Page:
Wild in Africa jewelry supports wildlife conservation charities

August 14, 2020 by  
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When National Geographic filmmaker Shannon Wild moved to Africa in 2013 to make wildlife documentaries, she found herself in the hospital after a near-death experience in Masai Mara. After pushing her body to the point of complete exhaustion for her career, she was medevaced to Nairobi and became bedridden for three months. Unable to even hold a camera initially, and with the knowledge that going back into the field would take months of stamina-building physical therapy, she started a grueling 6-month recovery period. Shannon had built up a collection of beaded bracelets throughout her travels, and one day, yearning for a creative outlet, she began dismantling and redesigning them. Using her past experience in graphic design and marketing, she was able to establish a business, Wild In Africa – Bracelets for Wildlife , to commemorate her healing journey and the love for animals and wildlife that brought her to Africa in the first place. Related: Make a statement with Serendipitous Project’s eco-friendly jewelry Today, Wild responsibly sources beads from all over the world and donates 50% of the purchase price of the Wild in Africa jewelry to 10 separate wildlife charities . The gender-neutral bracelets include a combination of stone beads, tribal charms and pendants that pay homage to the colors and textures found in the natural world. On the company’s website, the charity that each bracelet supports is outlined on the product’s page. It includes a general description of the organization’s values and goals, from bringing an end to the global rhino horn trade to conservation plans for Zambian carnivores. There is also a link to the charity so customers can learn more about where their contributions are going. The packaging is eco-friendly and recyclable , and materials are sustainably sourced. The company also offers a membership for first access to special, limited-edition bracelets and behind-the-scenes looks at featured charities. + Wild in Africa Images via Wild in Africa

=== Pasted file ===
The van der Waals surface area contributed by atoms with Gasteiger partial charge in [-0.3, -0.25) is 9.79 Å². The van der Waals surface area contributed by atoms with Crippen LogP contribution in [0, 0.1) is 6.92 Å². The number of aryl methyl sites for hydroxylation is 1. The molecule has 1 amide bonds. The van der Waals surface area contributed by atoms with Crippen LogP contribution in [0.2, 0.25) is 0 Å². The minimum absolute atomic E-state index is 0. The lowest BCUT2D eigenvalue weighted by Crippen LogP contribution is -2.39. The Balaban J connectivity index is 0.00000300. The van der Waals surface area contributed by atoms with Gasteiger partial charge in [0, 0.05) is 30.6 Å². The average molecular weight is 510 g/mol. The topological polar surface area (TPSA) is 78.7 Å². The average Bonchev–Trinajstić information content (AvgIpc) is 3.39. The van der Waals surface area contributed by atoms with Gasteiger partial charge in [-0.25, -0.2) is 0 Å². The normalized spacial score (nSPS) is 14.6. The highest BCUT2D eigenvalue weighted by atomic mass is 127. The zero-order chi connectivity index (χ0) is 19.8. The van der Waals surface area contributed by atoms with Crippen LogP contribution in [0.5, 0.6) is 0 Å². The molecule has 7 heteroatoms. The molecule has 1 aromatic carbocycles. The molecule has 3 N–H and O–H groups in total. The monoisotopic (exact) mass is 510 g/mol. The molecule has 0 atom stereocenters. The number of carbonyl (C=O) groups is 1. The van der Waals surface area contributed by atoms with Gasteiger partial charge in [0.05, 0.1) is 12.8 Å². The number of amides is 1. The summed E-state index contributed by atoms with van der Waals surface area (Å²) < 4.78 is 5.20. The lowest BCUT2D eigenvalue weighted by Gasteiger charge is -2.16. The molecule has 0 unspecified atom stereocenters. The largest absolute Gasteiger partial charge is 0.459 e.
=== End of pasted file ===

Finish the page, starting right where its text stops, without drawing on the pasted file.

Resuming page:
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Wild in Africa jewelry supports wildlife conservation charities

Mightly kids clothing is GOTS- and Fair Trade-certified

August 14, 2020 by  
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As parents, protecting kids against chemical-laden fabrics and setting examples about conscientious purchases make an important impact. Brands like Mightly, a children’s clothing company, make it easier to ensure the clothes you buy are responsibly manufactured, both for the safety of the planet and the children. Launched in 2019 by co-founders Tierra Forte, Barrie Brouse and Anya Marie Emerson, Mightly started with the goal of making ethically made and organic clothing more affordable for families. In partnership with Fair Trade USA, the brand will be releasing its first Fair Trade-certified collection.  Related: Origami-inspired clothing line that grows with kids wins Dyson award By the end of the year, all of Mightly’s clothing will achieve Fair Trade certification . This includes its best-selling pajamas, which are made without chemical flame retardants. In addition, the team offers artist-designed T-shirts with itch-free labels and flat seams for kids with high sensitivities. Other products include long-lasting leggings with no-show, reinforced knees (a must for kids) and double-duty dresses with strategically placed pockets for children who like to collect everything in their path. Mightly is also launching new Fair Trade-certified products including kids underwear and adjustable-fit face masks. “Our goal as a company is to make ethically made children’s clothing accessible to more families and Fair Trade Certification is a key part of that commitment. I’ve seen firsthand the many ways that workers benefit from Fair Trade and am proud that Mightly is a part of the program,” said Mightly CEO Tierra Forte. Forte was previously a leading member of the team at Fair Trade USA that developed and launched the Fair Trade Apparel and Home Goods Standard, which has been widely adopted by sustainably minded brands. With a deep understanding of the process, from sourcing materials to selling products, Mightly ensures each step is kind to the Earth. Products are made from rain-fed, certified organic cotton and use Global Organic Textile Standard (GOTS)-approved dyes and inks. Mightly works exclusively with family farmers in India who sell the cotton through a farmer-owned nonprofit to the company’s Fair Trade factory in India.  Fair Trade-certified factories must adhere to rigorous social, environmental and economic standards to protect the health and safety of workers. For every Fair Trade-certified product sold, Mightly pays an additional Fair Trade premium directly back to the workers. Mightly’s comfort wear is made for children ages 2-12 and is available on Mightly.com. + Mightly Images via Mightly